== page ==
Nigeria may witness another round of blackouts beginning from Tuesday as electricity workers on Sunday insisted that they would join the solidarity protest of the Nigeria Labour Congress/Academic Staff Union of Universities.
Power sector workers under the aegis of the National Union of Electricity Employees made their position known in a letter issued by the General Secretary, NUEE, Joe Ajaero, to the vice presidents of states and administrative council’s chapter secretaries of the union.
The letter with reference, NUEE/NS/2022/008, titled, “Nigeria Labour Congress/ASUU Solidarity Protest,” and dated July 22, 2022, stated that electricity workers would join in the protest to kick against the prolonged closure of tertiary institutions in Nigeria.
It read in part: “In line with the NLC’s directive and our position which was made known at the Central Working Committee and National Executive Council meeting of Congress.
“All members of the union are enjoined to massively mobilise and actively participate in the NLC/ASUU solidarity protest against the continued closure of the nation’s tertiary institutions, schedule for July 26/27, 2022.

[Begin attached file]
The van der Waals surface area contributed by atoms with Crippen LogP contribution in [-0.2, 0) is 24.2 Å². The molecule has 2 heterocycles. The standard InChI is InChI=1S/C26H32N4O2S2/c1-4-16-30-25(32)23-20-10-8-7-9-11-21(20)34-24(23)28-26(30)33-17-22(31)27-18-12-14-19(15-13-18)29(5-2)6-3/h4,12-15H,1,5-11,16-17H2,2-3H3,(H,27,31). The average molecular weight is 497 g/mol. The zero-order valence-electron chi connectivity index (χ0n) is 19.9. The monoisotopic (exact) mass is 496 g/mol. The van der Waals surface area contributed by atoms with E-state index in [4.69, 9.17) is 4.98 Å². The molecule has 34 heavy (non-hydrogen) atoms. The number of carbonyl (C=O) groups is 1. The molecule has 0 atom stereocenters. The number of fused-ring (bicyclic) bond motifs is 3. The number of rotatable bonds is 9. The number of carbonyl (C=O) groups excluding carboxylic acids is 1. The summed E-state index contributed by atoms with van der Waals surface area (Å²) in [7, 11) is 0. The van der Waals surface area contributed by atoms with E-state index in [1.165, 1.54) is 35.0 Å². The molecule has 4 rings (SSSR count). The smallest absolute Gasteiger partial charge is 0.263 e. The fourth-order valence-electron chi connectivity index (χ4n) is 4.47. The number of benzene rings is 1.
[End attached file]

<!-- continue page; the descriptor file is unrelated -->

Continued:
“You are encouraged to work with the leadership of State Executive Councils of the congress in your various states with a view having a successful outing. Aluta Continua!”
Power industry stakeholders believe that the participation electricity workers in the two-day protest might cause some instability to the recuperating power sector.
Nigeria’s power sector recently witnessed a grid collapse that led to the crash of power generation from over 3,900 megawatts to 3MW, a development that caused blackouts across the country.
Last Friday, that the Federal Government had commenced “a full-scale investigation” to establish the cause of the national electricity grid collapse which occurred on Wednesday and caused blackouts nationwide.
Although engineers from the Federal Government’s Transmission Company of Nigeria (TCN) started grid restoration after the incident, the report stated that power generation on the grid crashed from over 3,900MW to 3MW during the collapse.
It explained that the power grid crashed from the 3,921.8MW that was generated at 6am on Wednesday to as low as 50MW around 12.23pm, causing a widespread blackout across the country.
The report indicated that power generation on the grid had hit a peak of 4,091.6MW on Tuesday, but this dropped to 3,921.8MW on Wednesday morning, before crashing to about 50MW.
It, however, further showed that power generation on the grid crashed further to 3MW on Wednesday, which was recorded as the off-peak generation for that particular day.